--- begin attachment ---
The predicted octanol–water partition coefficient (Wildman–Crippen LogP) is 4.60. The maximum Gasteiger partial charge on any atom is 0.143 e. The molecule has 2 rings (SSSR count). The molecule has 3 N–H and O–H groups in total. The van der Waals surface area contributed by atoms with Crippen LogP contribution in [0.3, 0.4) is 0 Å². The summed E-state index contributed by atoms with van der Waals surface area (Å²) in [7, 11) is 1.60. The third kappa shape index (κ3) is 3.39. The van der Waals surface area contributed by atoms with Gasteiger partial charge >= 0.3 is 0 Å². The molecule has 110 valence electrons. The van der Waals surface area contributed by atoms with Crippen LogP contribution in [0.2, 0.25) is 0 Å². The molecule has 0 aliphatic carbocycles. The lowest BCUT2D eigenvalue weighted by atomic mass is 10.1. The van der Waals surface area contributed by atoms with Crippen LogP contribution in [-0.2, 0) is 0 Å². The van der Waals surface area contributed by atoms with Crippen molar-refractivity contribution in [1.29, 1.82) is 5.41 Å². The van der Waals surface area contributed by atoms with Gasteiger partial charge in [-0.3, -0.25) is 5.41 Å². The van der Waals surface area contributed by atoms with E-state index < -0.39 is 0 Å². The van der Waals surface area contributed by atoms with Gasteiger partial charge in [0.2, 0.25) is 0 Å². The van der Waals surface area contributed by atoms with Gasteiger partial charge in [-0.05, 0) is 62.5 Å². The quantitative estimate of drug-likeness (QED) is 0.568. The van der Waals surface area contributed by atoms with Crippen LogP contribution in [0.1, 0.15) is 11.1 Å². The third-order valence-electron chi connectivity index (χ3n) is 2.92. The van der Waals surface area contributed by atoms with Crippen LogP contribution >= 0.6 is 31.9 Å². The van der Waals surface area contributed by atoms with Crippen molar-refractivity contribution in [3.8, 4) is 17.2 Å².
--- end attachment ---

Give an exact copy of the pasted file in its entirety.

The predicted octanol–water partition coefficient (Wildman–Crippen LogP) is 4.60. The maximum Gasteiger partial charge on any atom is 0.143 e. The molecule has 2 rings (SSSR count). The molecule has 3 N–H and O–H groups in total. The van der Waals surface area contributed by atoms with Crippen LogP contribution in [0.3, 0.4) is 0 Å². The summed E-state index contributed by atoms with van der Waals surface area (Å²) in [7, 11) is 1.60. The third kappa shape index (κ3) is 3.39. The van der Waals surface area contributed by atoms with Gasteiger partial charge >= 0.3 is 0 Å². The molecule has 110 valence electrons. The van der Waals surface area contributed by atoms with Crippen LogP contribution in [0.2, 0.25) is 0 Å². The molecule has 0 aliphatic carbocycles. The lowest BCUT2D eigenvalue weighted by atomic mass is 10.1. The van der Waals surface area contributed by atoms with Crippen LogP contribution in [-0.2, 0) is 0 Å². The van der Waals surface area contributed by atoms with Crippen molar-refractivity contribution in [1.29, 1.82) is 5.41 Å². The van der Waals surface area contributed by atoms with Gasteiger partial charge in [-0.3, -0.25) is 5.41 Å². The van der Waals surface area contributed by atoms with E-state index < -0.39 is 0 Å². The van der Waals surface area contributed by atoms with Gasteiger partial charge in [0.2, 0.25) is 0 Å². The van der Waals surface area contributed by atoms with Gasteiger partial charge in [-0.05, 0) is 62.5 Å². The quantitative estimate of drug-likeness (QED) is 0.568. The van der Waals surface area contributed by atoms with Crippen LogP contribution in [0.1, 0.15) is 11.1 Å². The third-order valence-electron chi connectivity index (χ3n) is 2.92. The van der Waals surface area contributed by atoms with Crippen LogP contribution >= 0.6 is 31.9 Å². The van der Waals surface area contributed by atoms with Crippen molar-refractivity contribution in [3.8, 4) is 17.2 Å².